Minnesota logger Joe Foster saw a lynx mother with her young in 2002. Two years later, Moen found lynx dens and saw a female lynx with kittens. These sightings constituted the first direct evidence that Minnesota has a resident lynx population.
There’s another connection between logging and lynx: researchers have concluded that the success of a lynx population in its southern range depends not on old-growth forest, as had long been thought, but on early successional forest — woods with trees from 10 to 30 years old. Snowshoe hares, which make up more than 80 percent of the lynx’s diet, hide there in young thickets or in “edgerows,” the northern wilderness equivalent of the hedgerows where rabbits hop. Moen’s traps are located in a region of spruce-fir forests in early successional stages. Sections periodically harvested for timber are scattered across the area. Many have young trees springing up amid a lynx favourite: jumbles of downed branches atop scrubby undergrowth. “Logging isn’t all bad for lynx,” says Moen. “In some ways, it’s the modern equivalent of [the regenerative] fires that once burned [but are now suppressed] from here through Canada.”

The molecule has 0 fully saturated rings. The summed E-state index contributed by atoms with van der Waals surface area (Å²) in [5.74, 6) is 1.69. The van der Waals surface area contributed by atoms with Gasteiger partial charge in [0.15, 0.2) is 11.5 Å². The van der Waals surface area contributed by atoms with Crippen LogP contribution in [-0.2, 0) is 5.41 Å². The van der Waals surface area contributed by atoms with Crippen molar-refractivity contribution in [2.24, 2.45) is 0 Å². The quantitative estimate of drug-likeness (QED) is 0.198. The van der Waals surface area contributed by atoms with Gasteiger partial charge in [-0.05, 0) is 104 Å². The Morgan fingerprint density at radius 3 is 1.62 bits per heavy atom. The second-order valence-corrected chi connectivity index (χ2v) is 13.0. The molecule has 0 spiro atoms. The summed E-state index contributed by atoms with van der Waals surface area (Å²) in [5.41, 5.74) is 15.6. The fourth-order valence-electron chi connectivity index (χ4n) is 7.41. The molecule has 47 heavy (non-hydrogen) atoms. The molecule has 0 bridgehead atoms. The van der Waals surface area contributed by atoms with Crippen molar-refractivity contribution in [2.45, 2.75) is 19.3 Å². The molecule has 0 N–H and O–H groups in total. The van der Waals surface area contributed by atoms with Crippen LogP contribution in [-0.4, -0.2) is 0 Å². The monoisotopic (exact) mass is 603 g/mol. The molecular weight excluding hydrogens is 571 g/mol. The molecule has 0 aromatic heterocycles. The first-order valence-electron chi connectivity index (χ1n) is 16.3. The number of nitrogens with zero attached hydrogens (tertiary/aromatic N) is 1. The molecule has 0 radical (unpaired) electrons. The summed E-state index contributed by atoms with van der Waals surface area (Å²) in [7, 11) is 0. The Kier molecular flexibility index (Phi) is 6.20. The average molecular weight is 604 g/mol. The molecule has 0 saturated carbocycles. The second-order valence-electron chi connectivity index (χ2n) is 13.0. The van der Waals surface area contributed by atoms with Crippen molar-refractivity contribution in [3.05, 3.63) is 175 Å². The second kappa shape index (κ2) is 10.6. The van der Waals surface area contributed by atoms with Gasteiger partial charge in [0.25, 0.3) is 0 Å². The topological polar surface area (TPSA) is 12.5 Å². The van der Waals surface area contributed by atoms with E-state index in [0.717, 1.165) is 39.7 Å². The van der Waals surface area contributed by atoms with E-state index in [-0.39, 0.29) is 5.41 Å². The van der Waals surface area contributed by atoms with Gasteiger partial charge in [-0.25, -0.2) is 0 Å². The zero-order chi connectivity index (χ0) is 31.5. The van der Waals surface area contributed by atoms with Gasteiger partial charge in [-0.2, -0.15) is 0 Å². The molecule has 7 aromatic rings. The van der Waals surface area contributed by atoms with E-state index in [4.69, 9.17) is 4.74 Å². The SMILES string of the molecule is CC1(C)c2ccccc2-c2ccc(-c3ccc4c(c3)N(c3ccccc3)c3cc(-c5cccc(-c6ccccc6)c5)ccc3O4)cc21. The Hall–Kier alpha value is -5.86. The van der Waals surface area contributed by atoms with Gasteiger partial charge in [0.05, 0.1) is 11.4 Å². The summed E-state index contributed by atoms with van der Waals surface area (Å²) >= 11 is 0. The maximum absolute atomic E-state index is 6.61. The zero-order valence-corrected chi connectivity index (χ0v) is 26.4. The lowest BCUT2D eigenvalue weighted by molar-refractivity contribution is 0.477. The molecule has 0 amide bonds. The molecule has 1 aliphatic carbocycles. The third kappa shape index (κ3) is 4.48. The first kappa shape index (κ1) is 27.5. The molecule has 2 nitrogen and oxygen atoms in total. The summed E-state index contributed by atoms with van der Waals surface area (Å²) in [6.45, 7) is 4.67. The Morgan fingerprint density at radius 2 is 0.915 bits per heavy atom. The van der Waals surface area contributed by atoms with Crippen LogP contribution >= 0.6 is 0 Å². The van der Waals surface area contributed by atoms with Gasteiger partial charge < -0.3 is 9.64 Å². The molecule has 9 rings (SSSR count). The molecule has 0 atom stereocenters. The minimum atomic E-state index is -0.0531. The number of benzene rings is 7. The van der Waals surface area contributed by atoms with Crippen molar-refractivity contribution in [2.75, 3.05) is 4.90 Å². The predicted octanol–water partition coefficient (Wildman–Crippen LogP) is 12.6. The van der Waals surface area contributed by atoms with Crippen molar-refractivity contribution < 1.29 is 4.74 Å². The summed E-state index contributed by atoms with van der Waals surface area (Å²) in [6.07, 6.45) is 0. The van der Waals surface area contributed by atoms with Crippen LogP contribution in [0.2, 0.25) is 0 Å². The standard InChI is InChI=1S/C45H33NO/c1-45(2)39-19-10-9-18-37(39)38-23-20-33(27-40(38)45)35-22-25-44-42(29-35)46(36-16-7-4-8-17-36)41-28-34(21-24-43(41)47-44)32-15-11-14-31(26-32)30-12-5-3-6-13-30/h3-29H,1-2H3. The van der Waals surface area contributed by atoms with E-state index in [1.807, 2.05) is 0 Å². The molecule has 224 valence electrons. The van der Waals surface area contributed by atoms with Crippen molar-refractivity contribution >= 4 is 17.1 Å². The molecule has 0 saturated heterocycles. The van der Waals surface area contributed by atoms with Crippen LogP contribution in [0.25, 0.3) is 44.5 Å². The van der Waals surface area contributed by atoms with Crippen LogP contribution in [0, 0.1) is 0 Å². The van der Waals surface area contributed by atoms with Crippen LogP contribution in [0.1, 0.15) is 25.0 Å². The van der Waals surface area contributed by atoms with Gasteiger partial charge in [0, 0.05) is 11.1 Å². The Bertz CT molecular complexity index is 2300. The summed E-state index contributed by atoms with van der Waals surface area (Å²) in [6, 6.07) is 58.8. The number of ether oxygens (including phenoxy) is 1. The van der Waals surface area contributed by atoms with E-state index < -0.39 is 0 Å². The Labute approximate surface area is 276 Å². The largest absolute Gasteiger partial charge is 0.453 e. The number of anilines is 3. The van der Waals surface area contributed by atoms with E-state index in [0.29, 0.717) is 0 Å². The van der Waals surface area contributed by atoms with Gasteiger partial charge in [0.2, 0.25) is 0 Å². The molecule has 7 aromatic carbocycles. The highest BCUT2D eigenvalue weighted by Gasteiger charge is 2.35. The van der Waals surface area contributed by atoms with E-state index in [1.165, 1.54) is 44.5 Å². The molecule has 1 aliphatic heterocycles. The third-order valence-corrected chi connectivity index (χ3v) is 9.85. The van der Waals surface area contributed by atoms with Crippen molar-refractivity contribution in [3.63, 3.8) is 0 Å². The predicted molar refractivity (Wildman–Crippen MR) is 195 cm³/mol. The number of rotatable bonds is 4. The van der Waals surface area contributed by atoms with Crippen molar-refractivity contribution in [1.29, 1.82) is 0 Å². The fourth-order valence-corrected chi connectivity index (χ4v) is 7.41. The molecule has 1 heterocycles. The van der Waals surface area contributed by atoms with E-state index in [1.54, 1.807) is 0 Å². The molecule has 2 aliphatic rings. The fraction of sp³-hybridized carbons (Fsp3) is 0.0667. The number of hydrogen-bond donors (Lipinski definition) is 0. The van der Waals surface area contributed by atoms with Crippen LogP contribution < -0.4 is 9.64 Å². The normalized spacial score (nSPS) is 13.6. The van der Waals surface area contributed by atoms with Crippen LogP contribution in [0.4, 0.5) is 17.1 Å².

National borders mean nothing to a fire, a forest or a lynx, says biologist Luke Hunter, executive director of Panthera, a New York City-based conservation organization founded in 2006 to protect the world’s 36 species of wild cats. Panthera supports research such as the work of Megan Hornseth, a graduate student of Trent’s Dennis Murray, who is studying how various types of forest edge affect lynx movement. “Co-operation between Canada and the United States,” says Hunter, “could be a model for how to approach cat conservation around the world.”